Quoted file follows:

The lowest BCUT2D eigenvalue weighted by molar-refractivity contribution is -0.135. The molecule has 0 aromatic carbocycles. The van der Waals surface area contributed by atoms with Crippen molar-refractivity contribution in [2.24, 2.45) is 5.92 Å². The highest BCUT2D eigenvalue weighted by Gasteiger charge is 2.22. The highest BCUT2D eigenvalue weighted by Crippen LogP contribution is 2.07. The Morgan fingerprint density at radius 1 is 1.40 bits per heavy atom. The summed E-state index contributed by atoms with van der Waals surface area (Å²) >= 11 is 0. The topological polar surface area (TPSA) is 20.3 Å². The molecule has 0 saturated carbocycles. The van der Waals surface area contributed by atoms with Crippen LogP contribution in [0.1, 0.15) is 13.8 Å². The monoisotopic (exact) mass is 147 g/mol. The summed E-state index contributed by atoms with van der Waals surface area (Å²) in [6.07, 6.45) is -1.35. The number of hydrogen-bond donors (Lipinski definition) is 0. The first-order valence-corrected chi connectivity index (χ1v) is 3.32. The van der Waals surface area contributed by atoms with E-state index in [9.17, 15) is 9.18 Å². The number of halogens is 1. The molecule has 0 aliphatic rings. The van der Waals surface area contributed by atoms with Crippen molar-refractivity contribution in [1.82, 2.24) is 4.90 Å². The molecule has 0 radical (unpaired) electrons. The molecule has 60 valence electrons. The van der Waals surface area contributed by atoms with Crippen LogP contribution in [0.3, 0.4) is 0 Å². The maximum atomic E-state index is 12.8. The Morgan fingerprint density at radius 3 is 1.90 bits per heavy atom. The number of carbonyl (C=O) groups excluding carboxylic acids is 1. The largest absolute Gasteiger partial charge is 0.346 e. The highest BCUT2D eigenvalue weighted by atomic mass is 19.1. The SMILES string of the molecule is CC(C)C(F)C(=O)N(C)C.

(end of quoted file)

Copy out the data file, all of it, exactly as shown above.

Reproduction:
The lowest BCUT2D eigenvalue weighted by molar-refractivity contribution is -0.135. The molecule has 0 aromatic carbocycles. The van der Waals surface area contributed by atoms with Crippen molar-refractivity contribution in [2.24, 2.45) is 5.92 Å². The highest BCUT2D eigenvalue weighted by Gasteiger charge is 2.22. The highest BCUT2D eigenvalue weighted by Crippen LogP contribution is 2.07. The Morgan fingerprint density at radius 1 is 1.40 bits per heavy atom. The summed E-state index contributed by atoms with van der Waals surface area (Å²) >= 11 is 0. The topological polar surface area (TPSA) is 20.3 Å². The molecule has 0 saturated carbocycles. The van der Waals surface area contributed by atoms with Crippen LogP contribution in [0.1, 0.15) is 13.8 Å². The monoisotopic (exact) mass is 147 g/mol. The summed E-state index contributed by atoms with van der Waals surface area (Å²) in [6.07, 6.45) is -1.35. The number of hydrogen-bond donors (Lipinski definition) is 0. The first-order valence-corrected chi connectivity index (χ1v) is 3.32. The van der Waals surface area contributed by atoms with E-state index in [9.17, 15) is 9.18 Å². The number of halogens is 1. The molecule has 0 aliphatic rings. The van der Waals surface area contributed by atoms with Crippen molar-refractivity contribution in [1.82, 2.24) is 4.90 Å². The molecule has 0 radical (unpaired) electrons. The molecule has 60 valence electrons. The van der Waals surface area contributed by atoms with Crippen LogP contribution in [0.3, 0.4) is 0 Å². The maximum atomic E-state index is 12.8. The Morgan fingerprint density at radius 3 is 1.90 bits per heavy atom. The number of carbonyl (C=O) groups excluding carboxylic acids is 1. The largest absolute Gasteiger partial charge is 0.346 e. The highest BCUT2D eigenvalue weighted by atomic mass is 19.1. The SMILES string of the molecule is CC(C)C(F)C(=O)N(C)C.